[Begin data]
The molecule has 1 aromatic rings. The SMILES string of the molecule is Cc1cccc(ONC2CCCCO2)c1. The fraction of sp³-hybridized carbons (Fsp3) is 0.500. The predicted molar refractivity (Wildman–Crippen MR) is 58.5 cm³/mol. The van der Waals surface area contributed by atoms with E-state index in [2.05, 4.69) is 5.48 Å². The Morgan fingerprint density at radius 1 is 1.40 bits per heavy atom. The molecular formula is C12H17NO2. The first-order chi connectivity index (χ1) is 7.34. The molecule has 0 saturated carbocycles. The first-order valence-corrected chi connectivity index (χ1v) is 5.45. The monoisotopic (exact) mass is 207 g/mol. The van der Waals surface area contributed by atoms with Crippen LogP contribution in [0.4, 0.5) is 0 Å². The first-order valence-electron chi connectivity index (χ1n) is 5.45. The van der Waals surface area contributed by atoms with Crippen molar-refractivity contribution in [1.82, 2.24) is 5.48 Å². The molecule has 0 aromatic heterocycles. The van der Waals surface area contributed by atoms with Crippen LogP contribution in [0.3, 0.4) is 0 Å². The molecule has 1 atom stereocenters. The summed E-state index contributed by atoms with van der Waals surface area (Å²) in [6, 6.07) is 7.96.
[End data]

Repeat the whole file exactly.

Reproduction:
The molecule has 1 aromatic rings. The SMILES string of the molecule is Cc1cccc(ONC2CCCCO2)c1. The fraction of sp³-hybridized carbons (Fsp3) is 0.500. The predicted molar refractivity (Wildman–Crippen MR) is 58.5 cm³/mol. The van der Waals surface area contributed by atoms with E-state index in [2.05, 4.69) is 5.48 Å². The Morgan fingerprint density at radius 1 is 1.40 bits per heavy atom. The molecular formula is C12H17NO2. The first-order chi connectivity index (χ1) is 7.34. The molecule has 0 saturated carbocycles. The first-order valence-corrected chi connectivity index (χ1v) is 5.45. The monoisotopic (exact) mass is 207 g/mol. The van der Waals surface area contributed by atoms with Crippen LogP contribution in [0.4, 0.5) is 0 Å². The first-order valence-electron chi connectivity index (χ1n) is 5.45. The van der Waals surface area contributed by atoms with Crippen molar-refractivity contribution in [1.82, 2.24) is 5.48 Å². The molecule has 0 aromatic heterocycles. The van der Waals surface area contributed by atoms with Crippen LogP contribution in [0.3, 0.4) is 0 Å². The molecule has 1 atom stereocenters. The summed E-state index contributed by atoms with van der Waals surface area (Å²) in [6, 6.07) is 7.96.